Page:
Beef Goulash – Really
I recently posted an Ask A Chef recipe for Chicken Goulash that wasn’t really Goulash but a Paprikas Csirke. In the comments someone asked if Chef Ricco could share his recipe for a traditional Beef Goulash and he responded with the following history and recipe. And for those of you who asked for his recipe for Spaetzle, it is now posted.
“First the story of goulash. This was really a soup named after the people who cared for the Magyar oxen (gulyas) and dates back to the 9th century, before Hungarian when there were only nomadic tribes. Back then the meat was boiled for a very long time, and then sun dried for later use.
Traditionally, goulash is made in a special cauldron (bogracs). Different regions have different recipes, but they all agree on a few things, pork fat or lard, no flour, no wine, and no sour cream. Some serve it with boiled potatoes and some serve it with csipetke (chi-pet-ke), small quenelles of egg pasta, poached in stock.
When I first learned this recipe, it was taught to me by an old Hungarian named George Kish and he called it Gulyas.”
After he sent this recipe to me I had a few questions that I sent to him and he responded as follows. I hope these questions and answers help you as much as they did me.
Q. What if you don’t have or want to cook with lark or pork fat? Can you substitute butter and/or oil?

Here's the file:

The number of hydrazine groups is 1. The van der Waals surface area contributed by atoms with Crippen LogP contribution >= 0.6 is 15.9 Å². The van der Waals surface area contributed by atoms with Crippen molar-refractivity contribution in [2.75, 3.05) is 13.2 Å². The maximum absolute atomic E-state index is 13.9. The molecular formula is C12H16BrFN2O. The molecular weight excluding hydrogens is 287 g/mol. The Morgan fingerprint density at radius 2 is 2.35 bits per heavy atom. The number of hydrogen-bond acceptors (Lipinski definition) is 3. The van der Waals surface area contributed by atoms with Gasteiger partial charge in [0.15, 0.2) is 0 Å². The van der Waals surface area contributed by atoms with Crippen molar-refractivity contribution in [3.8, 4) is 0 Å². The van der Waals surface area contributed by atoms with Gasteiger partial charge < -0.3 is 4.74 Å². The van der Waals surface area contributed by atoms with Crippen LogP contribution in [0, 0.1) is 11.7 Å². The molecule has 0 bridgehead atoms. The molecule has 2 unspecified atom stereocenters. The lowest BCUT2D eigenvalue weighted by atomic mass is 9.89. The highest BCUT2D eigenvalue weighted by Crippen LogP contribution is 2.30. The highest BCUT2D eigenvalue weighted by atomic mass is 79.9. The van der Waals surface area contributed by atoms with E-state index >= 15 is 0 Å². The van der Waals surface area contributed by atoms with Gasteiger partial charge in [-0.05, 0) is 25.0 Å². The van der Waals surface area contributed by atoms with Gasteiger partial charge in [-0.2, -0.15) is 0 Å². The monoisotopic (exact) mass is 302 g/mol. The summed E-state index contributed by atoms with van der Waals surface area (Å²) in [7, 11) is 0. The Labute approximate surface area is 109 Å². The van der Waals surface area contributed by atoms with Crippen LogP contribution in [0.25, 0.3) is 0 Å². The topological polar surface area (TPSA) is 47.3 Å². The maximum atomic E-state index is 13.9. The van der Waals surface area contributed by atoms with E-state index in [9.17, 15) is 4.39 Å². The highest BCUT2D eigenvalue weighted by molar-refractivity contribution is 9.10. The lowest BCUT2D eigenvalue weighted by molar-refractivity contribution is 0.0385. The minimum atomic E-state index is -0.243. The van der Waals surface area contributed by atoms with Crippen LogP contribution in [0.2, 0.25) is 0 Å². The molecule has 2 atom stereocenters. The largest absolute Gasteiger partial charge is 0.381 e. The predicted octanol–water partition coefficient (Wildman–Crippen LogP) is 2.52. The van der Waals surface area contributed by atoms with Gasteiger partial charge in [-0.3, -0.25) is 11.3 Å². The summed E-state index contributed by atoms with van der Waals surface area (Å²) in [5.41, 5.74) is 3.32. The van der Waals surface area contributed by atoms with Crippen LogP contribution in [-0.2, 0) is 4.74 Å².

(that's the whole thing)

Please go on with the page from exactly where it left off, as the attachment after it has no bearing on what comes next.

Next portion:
A. The classic way to make Beef Goulash is with pork fat or lard but of course you can use just about any oil you like for sautéing. Believe it or not, the best is Crisco. I don’t tell many people this because they just freak out but this is from the old man who taught me.
Q. What’s the difference between mild paprika and sweet paprika?
A. As far as the paprika, there are many different kinds. There is sweet, mild, hot and very hot. The colors range from fire engine red to burnt orange and everything in between. The color of the paprika cannot tell you how sweet or hot it is. The Capsicum grows different from climate to climate, the weather dictates the color or how spicy. But to get the best dried spices to have to deal with a spice shop that has a fast turn over so you can get the freshest. I don’t have that problem here in India.
Q. Do you prefer beef stock or chicken stock for this recipe?
A. Beef stock will be the best and of course you can use chicken or vegetable or even good old H2O, but beef stock for maximum flavor.